For Love or Luster?
I have a lot of people asking me about pearls and what to look for when buying them
You can evaluate a piece of pearl jewelry on the following quality factors but remember in the end it all comes down to personal preference.

A pearl is formed when an irritant such as a parasite or piece of organic matter, becomes embedded in the soft tissue of an oyster or mollusk. The oyster/mollusk then secretes calcium carbonate and a fibrous protein called conchiolin to surround the irritant in layers. The layers are called nacre which eventually forms a pearl.

There are natural pearls and cultured pearls, the difference being natural pearls are those which are formed in nature with out the help of man. Cultured pearls are started by inserting a foreign object into the tissue of the mollusk. The same reaction occurs and the mollusk starts the natural process of creating a pearl.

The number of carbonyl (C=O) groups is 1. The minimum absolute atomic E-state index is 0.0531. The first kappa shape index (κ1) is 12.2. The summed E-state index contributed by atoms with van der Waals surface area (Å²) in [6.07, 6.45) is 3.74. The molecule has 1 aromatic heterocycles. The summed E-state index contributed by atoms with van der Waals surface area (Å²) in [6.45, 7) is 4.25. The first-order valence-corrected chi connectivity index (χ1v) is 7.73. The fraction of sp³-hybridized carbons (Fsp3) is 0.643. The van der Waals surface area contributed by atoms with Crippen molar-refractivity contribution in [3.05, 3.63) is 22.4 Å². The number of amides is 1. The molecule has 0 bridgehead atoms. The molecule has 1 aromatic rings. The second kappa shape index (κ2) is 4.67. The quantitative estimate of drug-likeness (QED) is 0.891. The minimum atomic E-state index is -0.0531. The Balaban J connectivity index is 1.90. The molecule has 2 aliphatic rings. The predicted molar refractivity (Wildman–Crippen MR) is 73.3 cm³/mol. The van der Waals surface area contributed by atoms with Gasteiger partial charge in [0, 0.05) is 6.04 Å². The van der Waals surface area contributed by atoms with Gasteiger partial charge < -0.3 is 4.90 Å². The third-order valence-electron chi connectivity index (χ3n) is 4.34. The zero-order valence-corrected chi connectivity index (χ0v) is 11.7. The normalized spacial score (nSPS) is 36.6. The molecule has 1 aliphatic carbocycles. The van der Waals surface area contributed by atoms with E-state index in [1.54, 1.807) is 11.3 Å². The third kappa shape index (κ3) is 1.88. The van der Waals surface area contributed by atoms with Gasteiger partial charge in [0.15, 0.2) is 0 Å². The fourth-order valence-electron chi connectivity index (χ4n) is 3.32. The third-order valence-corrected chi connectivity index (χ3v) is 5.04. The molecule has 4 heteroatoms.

LUSTRE:  Luster is a combination of surface brilliance and a deep seated glow. The luster of a good quality pearl should be bright and not dull. Any pearl that appears too white, dull or chalky indicates low quality.

SURFACE: Smooth pearls without any irregularities such as cracks or bumps are more valuable. Irregular pearls have become increasingly popular in the use of everyday jewellery pieces due to there affordability and have become quite fashionable. Irregular pearls of high luster can create lots of interest in a piece of jewellery.

SHAPE: Generally specking, rounder pearls are more valuable. Since pearls are grown by oysters in nature, it is very rare to find a perfectly round pearl.  Baroque pearls, which are asymmetrical in shape, can be lustrous, appealing and also very desirable.

COLOR: Pearls come in a wide array of colors from white, rose to black. Most are treated to enhance the color. The color of a pearl is a matter of the wearer’s preference.

SIZE: Pearls are measured by their diameter in millimeters. They can range in size from less then a millimeter to over twenty millimeters like a large South Sea pearl. The larger the pearl, all other factors being equal, the more valuable it will be.